A DIVERSE range of voices came together to raise awareness for refugees at a festival of music, arts, crafts and colour.

Around 500 people attended Asylum Sounds, run by Witney Refugee Action at The Rock Barn in the town's market square on Saturday.

It was the third edition of the international event, which features music from around the world alongside family-friendly activities and several stalls and attractions.

The festival raised approximately £2,500 for refugee families living in West Oxfordshire, while some of the proceeds went to the #savetherockbarn campaign in support of the popular venue.

Doors opened at 1pm for a feast of family fun, from activities such as face painting and drum making to a raffle and refreshments.

West Oxfordshire group Premium Leisure provided the soundtrack to the early afternoon entertainment, while the Voicebox choir and emerging act New Depth were among other local acts to perform.

This was just a fraction of the musical talent on show, with a cacophony of world sounds coming from artists such as Afro-pean fusion choir Mizike and Bampton folk-troupe The Beamdunes.

The festivities spilled out onto the street and a New Orleans-style parade from group Horns of Plenty gave shoppers a flavour of the event.

Music charity MuzoAkademy manned a 'Busk Stop' outside the venue, giving amateur musicians a chance to rock up and play.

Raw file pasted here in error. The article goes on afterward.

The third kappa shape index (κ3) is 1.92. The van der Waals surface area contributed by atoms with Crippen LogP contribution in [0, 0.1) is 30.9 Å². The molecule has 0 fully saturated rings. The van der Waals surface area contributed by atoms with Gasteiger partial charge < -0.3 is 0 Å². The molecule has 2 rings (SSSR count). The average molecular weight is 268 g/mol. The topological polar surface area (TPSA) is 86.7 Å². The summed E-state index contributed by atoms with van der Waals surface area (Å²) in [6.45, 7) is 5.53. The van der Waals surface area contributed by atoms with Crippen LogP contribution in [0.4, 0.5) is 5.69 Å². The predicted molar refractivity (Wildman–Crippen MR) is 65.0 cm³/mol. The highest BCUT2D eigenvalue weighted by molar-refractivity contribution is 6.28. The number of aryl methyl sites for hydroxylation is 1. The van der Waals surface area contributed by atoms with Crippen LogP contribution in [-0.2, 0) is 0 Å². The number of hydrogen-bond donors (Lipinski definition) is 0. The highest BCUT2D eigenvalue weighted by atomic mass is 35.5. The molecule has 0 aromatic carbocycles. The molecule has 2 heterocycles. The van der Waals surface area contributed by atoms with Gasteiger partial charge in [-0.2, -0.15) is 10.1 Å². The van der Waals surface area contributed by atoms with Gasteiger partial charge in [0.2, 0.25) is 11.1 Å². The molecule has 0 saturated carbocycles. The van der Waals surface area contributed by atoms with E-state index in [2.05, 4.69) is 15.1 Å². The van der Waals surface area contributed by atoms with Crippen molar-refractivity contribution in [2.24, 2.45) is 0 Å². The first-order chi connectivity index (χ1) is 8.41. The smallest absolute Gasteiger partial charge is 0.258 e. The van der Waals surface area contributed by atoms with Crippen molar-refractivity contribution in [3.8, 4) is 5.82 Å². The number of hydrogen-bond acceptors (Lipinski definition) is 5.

This helped boost the numbers and Autumn Neagle, who devised the event's programme, reflected on a memorable day for the town.

She said: "It was a great day for the whole community and everyone from babies to grandparents came together.

"Families were dropping in and out from doing their shopping and kept it busy."

The festival stayed true to its roots throughout, and Syrian poet Muradi Alsalim and speakers on the refugee crisis featured prominently.

'Witney's Warm Welcome' blanket also took pride of place after the quilt, which includes 100 patches filled in by several groups from across the community, visited Parliament earlier this month.

But arguably most impressive was a huge 'live' mural, which artists David Ranson and Stephen Nulty added to throughout the day.

Oxford-based pop duo Candy Says and Witney Soul Club DJs headlined the event and while it was a day of celebration, there was some sadness as revellers left The Rock Barn.

The building's owner, town and district councillor David Harvey, has given MuzoAkademy until next Thursday to move out of the building after plans were approved to replace the venue with flats.

Ms Neagle said: "The Rock Barn has always been really helpful in running the day, we couldn't have done it without them.

"It was a very poignant day because it was one of the last events they'll have in there.

"It really brought it home what a great place it is."